One of the most common practices when you see a doctor, including our private GPs at London Doctors Clinic, is to get your blood pressure taken. You might be told that your blood pressure is low, normal or high. But what exactly does that mean? Let’s go through a few points so that you can better understand your blood pressure numbers and how they can give an indication of your overall heart health.
What is Blood Pressure?
When you get your blood pressure taken, it’s expressed as a fraction with one number placed over the other. The number on top of the line refers to the systolic blood pressure and is the pressure in your blood vessels when your heart contracts.
The number under the line is the diastolic blood pressure and is the pressure in your vessels when your heart is relaxed (between beats and your heart is filling up with blood getting ready to contract again).
Blood pressure is measured in millimetres of mercury (mmHg).
Blood pressure is expressed as a fraction, with one number placed over the other (the bottom number is this picture shows the pulse)
What Is A Normal Range For Blood Pressure?
For an adult, the normal range of blood pressure is between 90-120 for the top number or systolic pressure, and 60-80 for the bottom number or diastolic pressure. So a normal blood pressure would be a value below below 90/60mmHg and above 120/80mmHg.
Blood pressure that’s too low (hypotension) means your heart isn’t contracting enough to supply your head and body with enough oxygenated blood.
Blood pressure that’s too high means that your heart is working too hard to pump blood to the rest of your body and many diseases can arise as a result of hypertension. In this article, we’re going to focus on high blood pressure, which there are 4 main categories.
High Blood Pressure Categories
- When your systolic pressure is between 120 and 139 and your diastolic pressure is between 80-89.
- High Blood pressure Stage 1
- A systolic pressure between 140 and 159 and a diastolic pressure between 90-99.
- High Blood pressure stage 2
- Systolic pressure of 160 or higher and a diastolic pressure of 100 or higher.
- Hypertensive crisis
- Systolic is higher than 180 and diastolic is higher than 110 and emergency medical attention is required immediately if it is consistent with two readings five minutes apart.
High Blood Pressure Complications
Hypertension can cause a variety of health complications. It puts stress on important organs in the body such as the kidneys, heart, brain and several other essential organs, causing them to decline over time. High blood pressure causes damage to blood vessels and organs without any obvious symptoms before it’s too late.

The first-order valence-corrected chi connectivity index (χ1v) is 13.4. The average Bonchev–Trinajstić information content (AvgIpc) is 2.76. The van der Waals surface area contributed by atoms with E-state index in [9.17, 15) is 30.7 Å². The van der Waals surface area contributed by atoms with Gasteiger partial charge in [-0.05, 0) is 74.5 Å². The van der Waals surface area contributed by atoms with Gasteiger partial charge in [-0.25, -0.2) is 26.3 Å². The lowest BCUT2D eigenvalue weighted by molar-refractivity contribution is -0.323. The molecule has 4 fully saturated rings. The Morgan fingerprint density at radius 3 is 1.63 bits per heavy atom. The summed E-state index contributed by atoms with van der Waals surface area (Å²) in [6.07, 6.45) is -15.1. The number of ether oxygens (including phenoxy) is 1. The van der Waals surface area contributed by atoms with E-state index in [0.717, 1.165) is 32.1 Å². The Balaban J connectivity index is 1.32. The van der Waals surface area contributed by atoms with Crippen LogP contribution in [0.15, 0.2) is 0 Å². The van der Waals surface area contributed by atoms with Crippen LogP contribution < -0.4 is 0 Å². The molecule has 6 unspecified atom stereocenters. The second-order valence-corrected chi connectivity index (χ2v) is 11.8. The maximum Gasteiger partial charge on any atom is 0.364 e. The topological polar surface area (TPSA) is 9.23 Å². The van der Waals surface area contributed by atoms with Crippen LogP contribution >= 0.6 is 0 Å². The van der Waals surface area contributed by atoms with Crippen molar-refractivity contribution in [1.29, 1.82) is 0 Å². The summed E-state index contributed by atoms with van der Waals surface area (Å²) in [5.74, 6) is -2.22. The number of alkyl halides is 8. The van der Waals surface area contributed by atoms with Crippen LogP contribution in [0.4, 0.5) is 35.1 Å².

Blood vessel deterioration
- Blood vessels run all over your body, supplying nutrients to all your tissues and organs, ensuring they’re functioning properly. High blood pressure can cause any one of these blood vessels to thicken or weaken, which can cause a section of a major vessel to enlarge and bulge (an aneurysm) and may eventually rupture, causing life-threatening bleeding.
- High blood pressure is one of the leading causes of heart disease, which can include coronary artery disease or heart failure. Both these conditions increase the hearts workload, causing the blood vessels or the heart to thicken, which can lead to angina (chest pain usually on exertion), heart attack and death.
Damage to your brain
- High blood pressure is the leading cause of stroke by damaging the vessels in your brain in the same way, causing them to narrow, weaken or rupture.
- Your kidneys filter excess waste from your body and high blood pressure can have a huge impact on normal kidney functioning over time, decreasing waste removal. This can lead to dangerously high levels of waste products in your body, which can cause kidney scarring or kidney failure and may require the need for a kidney transplant.
Controlling High Blood Pressure
Lifestyle habits are the main cause of a rising blood pressure. Changing some habits that you’ve acquired over the years can help to make a serious impact on lowering your blood pressure and decreasing your risk for developing any of the complications mentioned above.
The main lifestyle changes are:
- To stop smoking as it has a horrendous effect on your blood vessels
- Exercise regularly
- Eating a healthy diet and reducing your salt intake
- Reduce the amount of alcohol consumption
- Reduce your stress levels
Changing your lifestyle, for example by reducing stress, will help control high blood pressure
What Can The Doctor Do?
At LDC, your private doctor will advise you of the lifestyle changes you should undertake (and the significance of why they need to be improved on). If your blood pressure is Stage 1 or 2, as mentioned above, then they will also prescribe drugs, that will decrease the stress that is currently being put on the heart. This aims to decrease the risk of a stroke, heart attack or aneurysm.
If you’re at all concerned about the health of your heart, book in today for a consultation. With nine private clinics across central London, we should never be too far away when you’re in search of a “GP near me“!
By Sophie O’Halloran